Exercise and Metformin in Colorectal and Breast Cancer Survivors
Metformin is a medication that is commonly used in the treatment of diabetes. Recently small studies in cancer patients without diabetes suggest that metformin may benefit in lowering insulin levels. In those studies of patients with cancer but not diabetes, glucose (or sugar) levels in the blood are generally no lowered. Insulin and insulin-like growth factors affect the growth of cancer cells.
This randomized study will compare different interventions; exercise, exercise and metformin, metformin alone, or a control arm. The investigators are not directly testing how either exercise or metformin affects your disease. The investigators are testing how they affect insulin levels in your body as well as other blood markers. The investigators believe that these blood tests may either be related to cancer recurrences or be an early sign of cancer recurrences and they are testing how both exercise and metformin may change those markers.
|Colorectal Cancer Breast Cancer||Behavioral: Exercise training Drug: Exercise training plus metformin Drug: Metformin Other: Educational information||Phase 2|
|Study Design:||Allocation: Randomized
Intervention Model: Parallel Assignment
Masking: None (Open Label)
Primary Purpose: Diagnostic
|Official Title:||Randomized Phase II Study of Exercise and Metformin in Colorectal and Breast Cancer Survivors|
- Determine whether supervised exercise training alone and metformin, either alone or in combination can decrease fasting insulin level from baseline to 3 months in patients who completed standard therapy for stage I-III colorectal or breast cancer. [ Time Frame: 3 years ]Fasting insulin levels in blood will be drawn at baseline, 3 months and 6 months
- Compare changes in other insulin-related biomarkers [ Time Frame: 3 years ]Markers related to insulin and insulin-like growth factors (including C peptide, insulin-like growth factor 1 [IGF-1], IGF binding protein-3 [IGFBP-3], adiponectin, lectin) will be measured by a blood draw at baseline, 3 months and 6 months
- Explore for an interaction effect in addition to an additive effect of exercise and metformin in reducing fasting insulin level over the 3 month intervention [ Time Frame: 3 years ]
- Compare changes in body composition by treatment arm [ Time Frame: 3 years ]Measures will include body mass index (BMI) at baseline and 3 months
- Compare change in pro-inflammatory markers potentially related to insulin resistance by treatment arm [ Time Frame: 3 years ]Inflammatory markers measured in blood at baseline, 3 months and 6 months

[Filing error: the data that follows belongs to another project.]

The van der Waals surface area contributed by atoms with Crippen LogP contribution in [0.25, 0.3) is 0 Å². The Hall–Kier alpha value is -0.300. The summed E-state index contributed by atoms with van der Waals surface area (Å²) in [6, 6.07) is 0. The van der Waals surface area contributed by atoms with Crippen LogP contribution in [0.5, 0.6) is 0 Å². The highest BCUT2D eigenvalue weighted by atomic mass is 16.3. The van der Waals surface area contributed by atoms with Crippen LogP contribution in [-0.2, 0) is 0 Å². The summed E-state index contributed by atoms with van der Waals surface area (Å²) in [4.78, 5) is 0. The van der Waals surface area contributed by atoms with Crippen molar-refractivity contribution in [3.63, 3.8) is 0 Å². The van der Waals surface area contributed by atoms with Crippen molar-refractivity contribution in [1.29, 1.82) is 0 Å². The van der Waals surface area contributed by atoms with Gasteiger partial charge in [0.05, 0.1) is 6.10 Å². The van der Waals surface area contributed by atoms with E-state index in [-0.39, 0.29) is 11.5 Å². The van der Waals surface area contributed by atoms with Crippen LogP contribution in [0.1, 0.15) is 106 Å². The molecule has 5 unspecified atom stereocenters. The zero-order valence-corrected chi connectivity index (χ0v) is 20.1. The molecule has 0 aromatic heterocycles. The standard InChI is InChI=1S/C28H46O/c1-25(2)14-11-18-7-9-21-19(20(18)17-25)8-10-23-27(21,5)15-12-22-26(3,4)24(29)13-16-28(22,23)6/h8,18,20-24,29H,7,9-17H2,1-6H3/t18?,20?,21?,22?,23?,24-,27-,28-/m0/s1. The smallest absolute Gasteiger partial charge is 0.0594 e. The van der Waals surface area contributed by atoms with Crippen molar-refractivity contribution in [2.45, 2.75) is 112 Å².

- Compare self-directed change in diet quality by treatment arm [ Time Frame: 3 years ]Participants will complete a food frequency questionnaire at baseline and 3 months
|Study Start Date:||May 2011|
|Estimated Study Completion Date:||December 2017|
|Primary Completion Date:||January 2016 (Final data collection date for primary outcome measure)|
Active Comparator: Exercise training
Exercise training with exercise physiologist
Behavioral: Exercise training
Two supervised exercise sessions per week
Active Comparator: Exercise training with metformin
Exercise training with exercise physiologist with oral metformin
Drug: Exercise training plus metformin
Two supervised exercise sessions per week. Oral metformin QD for 2 weeks, then BID
Active Comparator: Metformin
Oral metformin QD for two weeks, then BID
Active Comparator: Control
Other: Educational information
Subjects will be randomized into one of four groups: exercise training, exercise training and metformin, metformin alone, or control arm. All subjects will have lifestyle measurements, interviews regarding activity level, diet questionnaires, and blood tests.
Subjects randomized to exercise training will participate in two supervised exercise sessions per week with an exercise physiologist for 3 months. They will also be asked to exercise on their own for up to an additional 120 minutes each week.
Subjects randomized to exercise training and metformin will participate in two supervised exercise sessions per week and will take metformin. Metformin will be taken once daily for the first two weeks and then twice daily for 3 months.
Subjects randomized to metformin will take metformin once daily for the first two weeks and then twice daily.
Subjects on the control arm will receive a packet of educational information on nutrition and physical activity developed by the National Cancer Institute and American Cancer Society. In addition to education information, they will be offered two supervised sessions with an exercise physiologist as well as a pedometer 3 months after enrollment in the study.
Please refer to this study by its ClinicalTrials.gov identifier: NCT01340300
|United States, Connecticut|
|Yale School of Medicine|
|New Haven, Connecticut, United States, 06520|
|United States, Massachusetts|
|Dana-Farber Cancer Institute|
|Boston, Massachusetts, United States, 02215|
|Principal Investigator:||Jeffrey Meyerhardt, MD, MPH||Dana-Farber Cancer Institute|